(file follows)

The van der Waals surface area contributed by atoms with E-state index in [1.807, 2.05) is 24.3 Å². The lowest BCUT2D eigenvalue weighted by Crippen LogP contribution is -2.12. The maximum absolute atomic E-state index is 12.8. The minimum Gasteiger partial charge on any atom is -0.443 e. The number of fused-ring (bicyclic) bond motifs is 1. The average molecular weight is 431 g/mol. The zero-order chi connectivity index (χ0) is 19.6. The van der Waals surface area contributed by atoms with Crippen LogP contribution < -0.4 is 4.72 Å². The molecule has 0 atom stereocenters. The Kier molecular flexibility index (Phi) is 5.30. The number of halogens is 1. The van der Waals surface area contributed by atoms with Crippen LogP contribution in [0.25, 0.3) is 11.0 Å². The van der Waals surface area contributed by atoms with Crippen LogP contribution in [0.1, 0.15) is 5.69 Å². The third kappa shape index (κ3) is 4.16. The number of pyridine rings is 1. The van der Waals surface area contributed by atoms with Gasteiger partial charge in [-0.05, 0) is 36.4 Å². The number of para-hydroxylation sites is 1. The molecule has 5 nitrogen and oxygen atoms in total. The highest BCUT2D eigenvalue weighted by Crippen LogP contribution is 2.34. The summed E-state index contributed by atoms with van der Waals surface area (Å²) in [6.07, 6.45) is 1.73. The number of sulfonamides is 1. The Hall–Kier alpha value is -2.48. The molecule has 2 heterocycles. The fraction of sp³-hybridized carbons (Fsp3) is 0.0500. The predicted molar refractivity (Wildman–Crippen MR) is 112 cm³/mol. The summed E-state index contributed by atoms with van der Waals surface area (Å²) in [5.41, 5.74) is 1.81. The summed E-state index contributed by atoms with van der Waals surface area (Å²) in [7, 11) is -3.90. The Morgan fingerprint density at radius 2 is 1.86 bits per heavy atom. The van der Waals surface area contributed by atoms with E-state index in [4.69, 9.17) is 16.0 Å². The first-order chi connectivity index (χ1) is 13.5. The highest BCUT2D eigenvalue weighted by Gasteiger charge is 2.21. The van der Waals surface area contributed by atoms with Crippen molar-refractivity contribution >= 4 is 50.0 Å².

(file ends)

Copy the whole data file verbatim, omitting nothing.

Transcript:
The van der Waals surface area contributed by atoms with E-state index in [1.807, 2.05) is 24.3 Å². The lowest BCUT2D eigenvalue weighted by Crippen LogP contribution is -2.12. The maximum absolute atomic E-state index is 12.8. The minimum Gasteiger partial charge on any atom is -0.443 e. The number of fused-ring (bicyclic) bond motifs is 1. The average molecular weight is 431 g/mol. The zero-order chi connectivity index (χ0) is 19.6. The van der Waals surface area contributed by atoms with Crippen LogP contribution < -0.4 is 4.72 Å². The molecule has 0 atom stereocenters. The Kier molecular flexibility index (Phi) is 5.30. The number of halogens is 1. The van der Waals surface area contributed by atoms with Crippen LogP contribution in [0.25, 0.3) is 11.0 Å². The van der Waals surface area contributed by atoms with Crippen LogP contribution in [0.1, 0.15) is 5.69 Å². The third kappa shape index (κ3) is 4.16. The number of pyridine rings is 1. The van der Waals surface area contributed by atoms with Gasteiger partial charge in [-0.05, 0) is 36.4 Å². The number of para-hydroxylation sites is 1. The molecule has 5 nitrogen and oxygen atoms in total. The highest BCUT2D eigenvalue weighted by Crippen LogP contribution is 2.34. The summed E-state index contributed by atoms with van der Waals surface area (Å²) in [6.07, 6.45) is 1.73. The number of sulfonamides is 1. The Hall–Kier alpha value is -2.48. The molecule has 2 heterocycles. The fraction of sp³-hybridized carbons (Fsp3) is 0.0500. The predicted molar refractivity (Wildman–Crippen MR) is 112 cm³/mol. The summed E-state index contributed by atoms with van der Waals surface area (Å²) in [5.41, 5.74) is 1.81. The summed E-state index contributed by atoms with van der Waals surface area (Å²) in [7, 11) is -3.90. The Morgan fingerprint density at radius 2 is 1.86 bits per heavy atom. The van der Waals surface area contributed by atoms with E-state index in [4.69, 9.17) is 16.0 Å². The first-order chi connectivity index (χ1) is 13.5. The highest BCUT2D eigenvalue weighted by Gasteiger charge is 2.21. The van der Waals surface area contributed by atoms with Crippen molar-refractivity contribution >= 4 is 50.0 Å².